The COVID-19 outbreak caused by the new coronavirus has forced many people to take classes and work online from home, while also stomping up the Cloud View conference platform, represented by Zoom. In recent days, however, researchers have revealed a number of vulnerabilities related to popular Zoom apps, such as a recent data breach reported by The New York Times. Customers who subscribe to linkedSales Navigator, LinkedIn, are likely to have quick access to everyone’s data, including location, location, and job name, without knowing it.
In a test conducted last week, reporters landed on the Zoom platform under an apparently fabricated pseudonym, and the data mining tool instantly matched its LinkedIn data, the Times said.
As a result, Zoom revealed the reporter’s real name to another user, easily overturning the promise of secrecy that had been promised.
Unfortunately, even if no one activates Zoom’s data mining tool in a meeting, it sends the personal information of attendees to the past.
Earlier this week, when a Colorado high school student checked in for a video conference for a class required, Zoom also immediately prepared the full names and email addresses of at least six students and teachers.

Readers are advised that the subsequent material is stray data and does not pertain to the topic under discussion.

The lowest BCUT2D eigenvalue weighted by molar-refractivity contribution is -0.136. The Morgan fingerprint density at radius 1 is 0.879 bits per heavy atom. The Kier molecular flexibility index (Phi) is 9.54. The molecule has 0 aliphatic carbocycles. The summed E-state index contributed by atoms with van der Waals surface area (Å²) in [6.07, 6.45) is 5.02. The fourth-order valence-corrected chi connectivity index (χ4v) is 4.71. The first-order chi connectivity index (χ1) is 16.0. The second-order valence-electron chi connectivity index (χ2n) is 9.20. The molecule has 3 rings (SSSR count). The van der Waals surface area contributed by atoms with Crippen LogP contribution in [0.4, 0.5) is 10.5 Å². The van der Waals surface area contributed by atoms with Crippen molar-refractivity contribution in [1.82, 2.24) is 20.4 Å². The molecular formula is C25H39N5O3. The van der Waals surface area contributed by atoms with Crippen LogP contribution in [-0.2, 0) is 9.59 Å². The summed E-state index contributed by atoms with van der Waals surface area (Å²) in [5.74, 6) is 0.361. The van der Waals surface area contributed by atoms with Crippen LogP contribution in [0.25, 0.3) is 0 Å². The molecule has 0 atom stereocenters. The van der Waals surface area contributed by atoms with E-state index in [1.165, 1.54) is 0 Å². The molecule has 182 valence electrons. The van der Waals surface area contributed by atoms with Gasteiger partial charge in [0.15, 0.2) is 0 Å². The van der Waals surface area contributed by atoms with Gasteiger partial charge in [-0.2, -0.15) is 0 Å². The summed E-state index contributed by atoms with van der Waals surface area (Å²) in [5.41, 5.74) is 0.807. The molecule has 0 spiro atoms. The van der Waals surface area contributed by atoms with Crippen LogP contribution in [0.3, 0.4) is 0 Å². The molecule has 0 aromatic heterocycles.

The New York Times analyzed the data traffic that Zoom sent to student accounts, indicating that it could be used by LinkedIn profile matching tools.
Fortunately, Zoom has taken action on the findings of the relevant report and is disabling this feature.
Zoom said in a statement that it takes user privacy very seriously and is removing and completely disabling LinkedIn sales navigation on the company’s platform.
In a separate statement to the New York Times, LinkedIn also said it would try to give users a better understanding of the options for sharing the information, suspend the data matching feature on Zoom and conduct further investigations into the matter.